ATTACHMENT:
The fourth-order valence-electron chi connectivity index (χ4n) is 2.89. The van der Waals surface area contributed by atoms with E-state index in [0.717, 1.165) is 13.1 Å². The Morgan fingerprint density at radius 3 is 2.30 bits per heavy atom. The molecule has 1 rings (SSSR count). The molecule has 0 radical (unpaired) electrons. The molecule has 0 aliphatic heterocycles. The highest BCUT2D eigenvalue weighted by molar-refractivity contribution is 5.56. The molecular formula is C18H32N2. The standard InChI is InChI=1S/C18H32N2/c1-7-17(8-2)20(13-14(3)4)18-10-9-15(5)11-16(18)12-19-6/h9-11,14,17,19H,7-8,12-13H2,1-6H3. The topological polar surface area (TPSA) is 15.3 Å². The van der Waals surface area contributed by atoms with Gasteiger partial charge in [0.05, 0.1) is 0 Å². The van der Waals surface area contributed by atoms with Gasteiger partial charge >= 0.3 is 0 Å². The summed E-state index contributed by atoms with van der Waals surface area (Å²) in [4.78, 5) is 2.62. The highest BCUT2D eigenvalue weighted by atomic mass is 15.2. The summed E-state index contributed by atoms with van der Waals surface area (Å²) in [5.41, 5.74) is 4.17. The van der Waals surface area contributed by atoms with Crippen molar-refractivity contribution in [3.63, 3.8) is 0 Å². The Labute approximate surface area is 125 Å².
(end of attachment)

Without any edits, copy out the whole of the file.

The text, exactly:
The fourth-order valence-electron chi connectivity index (χ4n) is 2.89. The van der Waals surface area contributed by atoms with E-state index in [0.717, 1.165) is 13.1 Å². The Morgan fingerprint density at radius 3 is 2.30 bits per heavy atom. The molecule has 1 rings (SSSR count). The molecule has 0 radical (unpaired) electrons. The molecule has 0 aliphatic heterocycles. The highest BCUT2D eigenvalue weighted by molar-refractivity contribution is 5.56. The molecular formula is C18H32N2. The standard InChI is InChI=1S/C18H32N2/c1-7-17(8-2)20(13-14(3)4)18-10-9-15(5)11-16(18)12-19-6/h9-11,14,17,19H,7-8,12-13H2,1-6H3. The topological polar surface area (TPSA) is 15.3 Å². The van der Waals surface area contributed by atoms with Gasteiger partial charge in [0.05, 0.1) is 0 Å². The van der Waals surface area contributed by atoms with Gasteiger partial charge >= 0.3 is 0 Å². The summed E-state index contributed by atoms with van der Waals surface area (Å²) in [4.78, 5) is 2.62. The highest BCUT2D eigenvalue weighted by atomic mass is 15.2. The summed E-state index contributed by atoms with van der Waals surface area (Å²) in [5.41, 5.74) is 4.17. The van der Waals surface area contributed by atoms with Crippen molar-refractivity contribution in [3.63, 3.8) is 0 Å². The Labute approximate surface area is 125 Å².